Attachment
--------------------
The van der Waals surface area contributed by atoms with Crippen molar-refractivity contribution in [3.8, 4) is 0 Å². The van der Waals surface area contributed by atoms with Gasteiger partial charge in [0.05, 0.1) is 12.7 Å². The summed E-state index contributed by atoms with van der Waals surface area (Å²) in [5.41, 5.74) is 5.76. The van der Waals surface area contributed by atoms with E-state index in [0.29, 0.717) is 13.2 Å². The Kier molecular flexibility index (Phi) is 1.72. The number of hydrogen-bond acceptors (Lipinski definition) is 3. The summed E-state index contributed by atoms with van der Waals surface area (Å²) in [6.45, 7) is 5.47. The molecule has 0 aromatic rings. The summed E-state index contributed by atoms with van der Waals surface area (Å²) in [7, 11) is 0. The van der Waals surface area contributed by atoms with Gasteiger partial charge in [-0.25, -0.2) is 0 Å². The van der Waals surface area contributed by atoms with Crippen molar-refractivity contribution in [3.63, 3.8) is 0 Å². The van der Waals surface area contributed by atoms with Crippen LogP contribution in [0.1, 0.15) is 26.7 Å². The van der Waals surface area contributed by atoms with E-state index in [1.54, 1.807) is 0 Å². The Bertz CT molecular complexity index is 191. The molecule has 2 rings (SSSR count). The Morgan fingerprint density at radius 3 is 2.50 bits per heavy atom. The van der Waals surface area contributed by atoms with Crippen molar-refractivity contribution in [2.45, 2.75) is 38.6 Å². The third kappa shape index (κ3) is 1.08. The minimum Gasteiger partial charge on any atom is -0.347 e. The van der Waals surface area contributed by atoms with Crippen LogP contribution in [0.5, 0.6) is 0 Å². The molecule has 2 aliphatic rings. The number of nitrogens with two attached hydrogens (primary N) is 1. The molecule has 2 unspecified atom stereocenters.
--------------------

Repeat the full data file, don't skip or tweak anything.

The van der Waals surface area contributed by atoms with Crippen molar-refractivity contribution in [3.8, 4) is 0 Å². The van der Waals surface area contributed by atoms with Gasteiger partial charge in [0.05, 0.1) is 12.7 Å². The summed E-state index contributed by atoms with van der Waals surface area (Å²) in [5.41, 5.74) is 5.76. The van der Waals surface area contributed by atoms with E-state index in [0.29, 0.717) is 13.2 Å². The Kier molecular flexibility index (Phi) is 1.72. The number of hydrogen-bond acceptors (Lipinski definition) is 3. The summed E-state index contributed by atoms with van der Waals surface area (Å²) in [6.45, 7) is 5.47. The molecule has 0 aromatic rings. The summed E-state index contributed by atoms with van der Waals surface area (Å²) in [7, 11) is 0. The van der Waals surface area contributed by atoms with Gasteiger partial charge in [-0.25, -0.2) is 0 Å². The van der Waals surface area contributed by atoms with Crippen molar-refractivity contribution in [3.63, 3.8) is 0 Å². The van der Waals surface area contributed by atoms with Crippen LogP contribution in [0.1, 0.15) is 26.7 Å². The van der Waals surface area contributed by atoms with E-state index in [1.54, 1.807) is 0 Å². The Bertz CT molecular complexity index is 191. The molecule has 2 rings (SSSR count). The Morgan fingerprint density at radius 3 is 2.50 bits per heavy atom. The van der Waals surface area contributed by atoms with Crippen molar-refractivity contribution in [2.45, 2.75) is 38.6 Å². The third kappa shape index (κ3) is 1.08. The minimum Gasteiger partial charge on any atom is -0.347 e. The van der Waals surface area contributed by atoms with Crippen LogP contribution in [0.5, 0.6) is 0 Å². The molecule has 2 aliphatic rings. The number of nitrogens with two attached hydrogens (primary N) is 1. The molecule has 2 unspecified atom stereocenters.